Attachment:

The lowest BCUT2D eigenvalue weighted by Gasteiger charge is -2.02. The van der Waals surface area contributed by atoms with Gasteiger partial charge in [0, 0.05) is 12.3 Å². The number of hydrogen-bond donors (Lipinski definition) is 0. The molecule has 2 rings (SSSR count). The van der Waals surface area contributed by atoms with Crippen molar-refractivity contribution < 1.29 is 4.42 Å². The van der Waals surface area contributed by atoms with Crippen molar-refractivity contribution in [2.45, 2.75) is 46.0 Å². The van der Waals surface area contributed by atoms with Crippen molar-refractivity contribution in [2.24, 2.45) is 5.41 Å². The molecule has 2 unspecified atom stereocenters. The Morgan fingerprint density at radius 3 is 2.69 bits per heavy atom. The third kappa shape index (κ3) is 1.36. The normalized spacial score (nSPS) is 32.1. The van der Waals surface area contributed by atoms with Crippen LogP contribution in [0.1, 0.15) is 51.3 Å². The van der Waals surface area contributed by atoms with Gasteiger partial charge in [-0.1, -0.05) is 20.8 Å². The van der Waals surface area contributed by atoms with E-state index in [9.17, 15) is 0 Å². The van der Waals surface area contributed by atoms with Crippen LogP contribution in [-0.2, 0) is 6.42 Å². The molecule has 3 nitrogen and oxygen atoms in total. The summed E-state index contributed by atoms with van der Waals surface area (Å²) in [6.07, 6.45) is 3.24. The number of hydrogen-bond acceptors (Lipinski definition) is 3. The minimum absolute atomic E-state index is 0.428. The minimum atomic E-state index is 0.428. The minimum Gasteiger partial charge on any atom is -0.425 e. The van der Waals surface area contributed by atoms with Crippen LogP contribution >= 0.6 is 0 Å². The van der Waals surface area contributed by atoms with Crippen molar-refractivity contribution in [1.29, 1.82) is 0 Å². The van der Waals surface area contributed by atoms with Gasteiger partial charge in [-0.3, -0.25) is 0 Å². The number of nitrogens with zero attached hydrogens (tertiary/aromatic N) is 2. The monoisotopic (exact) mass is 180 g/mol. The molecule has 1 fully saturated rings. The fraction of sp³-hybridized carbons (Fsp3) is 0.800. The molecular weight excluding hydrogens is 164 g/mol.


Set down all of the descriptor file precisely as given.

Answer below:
The lowest BCUT2D eigenvalue weighted by Gasteiger charge is -2.02. The van der Waals surface area contributed by atoms with Gasteiger partial charge in [0, 0.05) is 12.3 Å². The number of hydrogen-bond donors (Lipinski definition) is 0. The molecule has 2 rings (SSSR count). The van der Waals surface area contributed by atoms with Crippen molar-refractivity contribution < 1.29 is 4.42 Å². The van der Waals surface area contributed by atoms with Crippen molar-refractivity contribution in [2.45, 2.75) is 46.0 Å². The van der Waals surface area contributed by atoms with Crippen molar-refractivity contribution in [2.24, 2.45) is 5.41 Å². The molecule has 2 unspecified atom stereocenters. The Morgan fingerprint density at radius 3 is 2.69 bits per heavy atom. The third kappa shape index (κ3) is 1.36. The normalized spacial score (nSPS) is 32.1. The van der Waals surface area contributed by atoms with Crippen LogP contribution in [0.1, 0.15) is 51.3 Å². The van der Waals surface area contributed by atoms with Gasteiger partial charge in [-0.1, -0.05) is 20.8 Å². The van der Waals surface area contributed by atoms with E-state index in [9.17, 15) is 0 Å². The van der Waals surface area contributed by atoms with Crippen LogP contribution in [-0.2, 0) is 6.42 Å². The molecule has 3 nitrogen and oxygen atoms in total. The summed E-state index contributed by atoms with van der Waals surface area (Å²) in [6.07, 6.45) is 3.24. The number of hydrogen-bond acceptors (Lipinski definition) is 3. The minimum absolute atomic E-state index is 0.428. The minimum atomic E-state index is 0.428. The minimum Gasteiger partial charge on any atom is -0.425 e. The van der Waals surface area contributed by atoms with Crippen LogP contribution >= 0.6 is 0 Å². The van der Waals surface area contributed by atoms with Crippen molar-refractivity contribution in [1.29, 1.82) is 0 Å². The van der Waals surface area contributed by atoms with Gasteiger partial charge in [-0.3, -0.25) is 0 Å². The number of nitrogens with zero attached hydrogens (tertiary/aromatic N) is 2. The monoisotopic (exact) mass is 180 g/mol. The molecule has 1 fully saturated rings. The fraction of sp³-hybridized carbons (Fsp3) is 0.800. The molecular weight excluding hydrogens is 164 g/mol.